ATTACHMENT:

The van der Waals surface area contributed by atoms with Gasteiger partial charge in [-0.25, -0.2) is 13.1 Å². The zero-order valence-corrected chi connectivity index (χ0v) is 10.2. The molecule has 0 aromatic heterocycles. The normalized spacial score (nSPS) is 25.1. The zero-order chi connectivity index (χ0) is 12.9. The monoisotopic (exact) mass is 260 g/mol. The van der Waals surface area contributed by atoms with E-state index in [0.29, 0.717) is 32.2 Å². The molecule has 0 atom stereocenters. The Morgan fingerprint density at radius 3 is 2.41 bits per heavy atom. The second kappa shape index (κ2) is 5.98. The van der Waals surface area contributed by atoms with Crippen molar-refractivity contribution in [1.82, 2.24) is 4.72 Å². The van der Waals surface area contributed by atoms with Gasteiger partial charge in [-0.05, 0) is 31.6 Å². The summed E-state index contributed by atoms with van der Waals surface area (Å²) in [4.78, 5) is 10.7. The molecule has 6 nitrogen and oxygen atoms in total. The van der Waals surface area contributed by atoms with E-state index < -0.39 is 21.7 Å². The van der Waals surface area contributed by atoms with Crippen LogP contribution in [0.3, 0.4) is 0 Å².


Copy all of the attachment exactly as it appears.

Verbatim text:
The van der Waals surface area contributed by atoms with Gasteiger partial charge in [-0.25, -0.2) is 13.1 Å². The zero-order valence-corrected chi connectivity index (χ0v) is 10.2. The molecule has 0 aromatic heterocycles. The normalized spacial score (nSPS) is 25.1. The zero-order chi connectivity index (χ0) is 12.9. The monoisotopic (exact) mass is 260 g/mol. The van der Waals surface area contributed by atoms with E-state index in [0.29, 0.717) is 32.2 Å². The molecule has 0 atom stereocenters. The Morgan fingerprint density at radius 3 is 2.41 bits per heavy atom. The second kappa shape index (κ2) is 5.98. The van der Waals surface area contributed by atoms with Crippen molar-refractivity contribution in [1.82, 2.24) is 4.72 Å². The van der Waals surface area contributed by atoms with Gasteiger partial charge in [-0.05, 0) is 31.6 Å². The summed E-state index contributed by atoms with van der Waals surface area (Å²) in [4.78, 5) is 10.7. The molecule has 6 nitrogen and oxygen atoms in total. The van der Waals surface area contributed by atoms with E-state index < -0.39 is 21.7 Å². The van der Waals surface area contributed by atoms with Crippen LogP contribution in [0.3, 0.4) is 0 Å².